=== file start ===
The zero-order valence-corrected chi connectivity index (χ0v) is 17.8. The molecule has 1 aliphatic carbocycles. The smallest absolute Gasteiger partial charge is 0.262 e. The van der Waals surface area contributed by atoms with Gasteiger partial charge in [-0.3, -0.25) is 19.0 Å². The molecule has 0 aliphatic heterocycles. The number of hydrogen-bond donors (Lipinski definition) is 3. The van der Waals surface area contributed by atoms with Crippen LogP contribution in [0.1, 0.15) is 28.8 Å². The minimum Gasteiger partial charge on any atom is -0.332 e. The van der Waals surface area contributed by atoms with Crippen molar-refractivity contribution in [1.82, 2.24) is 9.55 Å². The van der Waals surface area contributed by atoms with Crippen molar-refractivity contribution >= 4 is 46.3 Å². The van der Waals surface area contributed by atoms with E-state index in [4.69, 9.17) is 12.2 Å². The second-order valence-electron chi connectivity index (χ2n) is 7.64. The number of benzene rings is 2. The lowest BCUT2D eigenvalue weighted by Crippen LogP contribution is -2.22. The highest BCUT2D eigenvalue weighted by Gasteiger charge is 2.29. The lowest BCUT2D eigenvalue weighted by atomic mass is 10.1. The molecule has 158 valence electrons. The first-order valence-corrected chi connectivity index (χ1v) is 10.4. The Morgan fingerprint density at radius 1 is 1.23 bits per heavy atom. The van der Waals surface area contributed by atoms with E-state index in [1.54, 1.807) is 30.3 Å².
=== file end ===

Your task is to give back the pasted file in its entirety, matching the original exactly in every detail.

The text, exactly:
The zero-order valence-corrected chi connectivity index (χ0v) is 17.8. The molecule has 1 aliphatic carbocycles. The smallest absolute Gasteiger partial charge is 0.262 e. The van der Waals surface area contributed by atoms with Gasteiger partial charge in [-0.3, -0.25) is 19.0 Å². The molecule has 0 aliphatic heterocycles. The number of hydrogen-bond donors (Lipinski definition) is 3. The van der Waals surface area contributed by atoms with Crippen LogP contribution in [0.1, 0.15) is 28.8 Å². The minimum Gasteiger partial charge on any atom is -0.332 e. The van der Waals surface area contributed by atoms with Crippen molar-refractivity contribution in [1.82, 2.24) is 9.55 Å². The van der Waals surface area contributed by atoms with Crippen molar-refractivity contribution >= 4 is 46.3 Å². The van der Waals surface area contributed by atoms with E-state index in [4.69, 9.17) is 12.2 Å². The second-order valence-electron chi connectivity index (χ2n) is 7.64. The number of benzene rings is 2. The lowest BCUT2D eigenvalue weighted by Crippen LogP contribution is -2.22. The highest BCUT2D eigenvalue weighted by Gasteiger charge is 2.29. The lowest BCUT2D eigenvalue weighted by atomic mass is 10.1. The molecule has 158 valence electrons. The first-order valence-corrected chi connectivity index (χ1v) is 10.4. The Morgan fingerprint density at radius 1 is 1.23 bits per heavy atom. The van der Waals surface area contributed by atoms with E-state index in [1.54, 1.807) is 30.3 Å².